long from the sea
I was born listening to folk music. My years at the Kerrville Folk Festival
have changed me forever. I got to hear every great storyteller and player
that Mainstream Music either ignored or was too dumb to recognize. This
CD was written & recorded with my dearest pals and some of the best
in the business. You might call it “amereclectic”.
about the artist
Kate has spent 20 or so years as a welcome member of the most respected
songwriter circles in Nashville and Los Angeles. Known for her remarkable
voice and songs that are full of passion and honesty, Kate has been the
New Folk winner at both the Napa Folk Festival and the Sierra Folk Festival.
She has been a main stage performer at the Kerrville Folk Festival since
1993, and has played most of the great clubs throughout the country such
as the Bluebird Café in Nashville, the Troubadour in Los Angeles,
Club Passim in Boston and Fiddler’s Green in Atlanta. Kate has produced,
recorded and released three CDs: “Kate Wallace” on the Honest
label (from which came three music videos that were in steady rotation);
“Two Lane America” and “Too Long From the Sea”
on her own New Pair O’ Dimes label. She’s had her songs recorded
by famous and infamous artists alike, recorded sound tracks for major
movies, been featured in two different books on songwriters, been on numerous
television shows including Music City Tonight, she’s won the Johnny
Mercer Songwriting Award for her song “Going Through the Emotions”,
and has had the pleasure of doing back-up vocals for some of her favorite
artists including Tom Kimmel, Michael Lille, Sally Barris, Dana Cooper
and Tom Prasada-Rao. She lives in Santa Barbara, CA, these days, where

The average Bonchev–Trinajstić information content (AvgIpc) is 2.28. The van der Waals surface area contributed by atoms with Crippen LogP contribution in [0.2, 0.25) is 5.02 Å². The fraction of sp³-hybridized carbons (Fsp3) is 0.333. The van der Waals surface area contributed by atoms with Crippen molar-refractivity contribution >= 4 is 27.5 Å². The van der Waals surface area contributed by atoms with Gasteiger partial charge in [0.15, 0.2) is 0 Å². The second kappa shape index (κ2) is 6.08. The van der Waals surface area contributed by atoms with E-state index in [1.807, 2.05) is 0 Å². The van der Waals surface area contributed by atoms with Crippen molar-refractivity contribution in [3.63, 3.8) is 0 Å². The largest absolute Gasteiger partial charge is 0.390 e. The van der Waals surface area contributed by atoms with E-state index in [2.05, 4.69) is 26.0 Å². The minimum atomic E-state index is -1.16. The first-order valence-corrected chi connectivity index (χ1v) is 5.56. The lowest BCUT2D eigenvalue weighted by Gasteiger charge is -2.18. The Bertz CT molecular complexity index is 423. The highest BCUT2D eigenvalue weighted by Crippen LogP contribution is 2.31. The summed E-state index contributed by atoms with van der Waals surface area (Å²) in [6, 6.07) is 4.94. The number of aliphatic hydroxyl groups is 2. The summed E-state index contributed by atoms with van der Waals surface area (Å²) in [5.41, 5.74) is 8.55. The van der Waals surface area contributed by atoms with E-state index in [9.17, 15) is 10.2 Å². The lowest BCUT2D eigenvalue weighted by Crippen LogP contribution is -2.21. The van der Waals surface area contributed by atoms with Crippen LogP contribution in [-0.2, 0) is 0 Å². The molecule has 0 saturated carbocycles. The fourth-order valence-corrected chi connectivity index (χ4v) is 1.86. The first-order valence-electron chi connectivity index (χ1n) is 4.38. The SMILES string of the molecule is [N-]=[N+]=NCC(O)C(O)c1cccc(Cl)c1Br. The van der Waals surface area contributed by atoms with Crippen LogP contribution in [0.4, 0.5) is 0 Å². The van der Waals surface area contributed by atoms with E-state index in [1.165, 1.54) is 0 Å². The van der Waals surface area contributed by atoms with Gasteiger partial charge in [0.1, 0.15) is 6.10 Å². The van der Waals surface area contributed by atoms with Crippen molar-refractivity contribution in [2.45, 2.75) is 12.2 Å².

she continues to travel & play, write, record, teach and generally
experience/ pass on the joy of music in every way. She also books the
popular acoustic music series, Trinity Backstage. Kate is sponsored by
and happily plays ELIXIR strings. She’s presently working on her
4th CD, “Politics & Religion.”
too long from the sea
This great artist is such a close personal friend that I waited a long
time to review this record. After all, how could I just write a few paragraphs
about a given recording without digressing into how much I've learned
from her about life, love, friendship, integrity, strength, songwriting,
and a trunkful of smaller subjects? I won't even try.
Kate's a very strong woman, and speaks her mind. Very
smart, extremely funny. These qualities all abound in her songwriting,
which despite her keen intelligence, is a very emotional matter.
She's gifted with a remarkable vocal range, and can do things with her
voice that stand her out immediately as a special singer: dynamics, breaks,
fluid movement between full and chest voice, inspired phrasing, unerring
intonation, and a recognizable sound that is all her own.
The liner notes describe the breadthy style of this
record as Amereclectic. It's Contemporary Folk and more with many influences,
many colors. I especially like the dark cowrite with Joseph Brunelle,
"You Cross My Mind," but conversely the very bright song written
with Sally Barris, "I Carry It Inside." I'm a big fan of the
song that also appears on co-writer Michael Lille's record (reviewed in
this issue), "Wherever You Walk."
The disc was recorded and mixed at Samurai Studios
in Nashville by Sam Weedman, who played mandolin and cowrote the signature
opening number, "Brave New World." Bassist extraordinaire Mark
Prentice appears again as co-producer with a host of Nashville session
heavies. Along with Kate's strong rhythm playing, Michael Lille and the
always sharp Steven Sheehan add great acoustic guitar tracks. Andrea Zonn
on fiddle and husband John Gardner on drums and percussion bring deep
musicality to any record, and certainly here. Dana Cooper blows some soulful
harmonica, and nine really good singers appear throughout.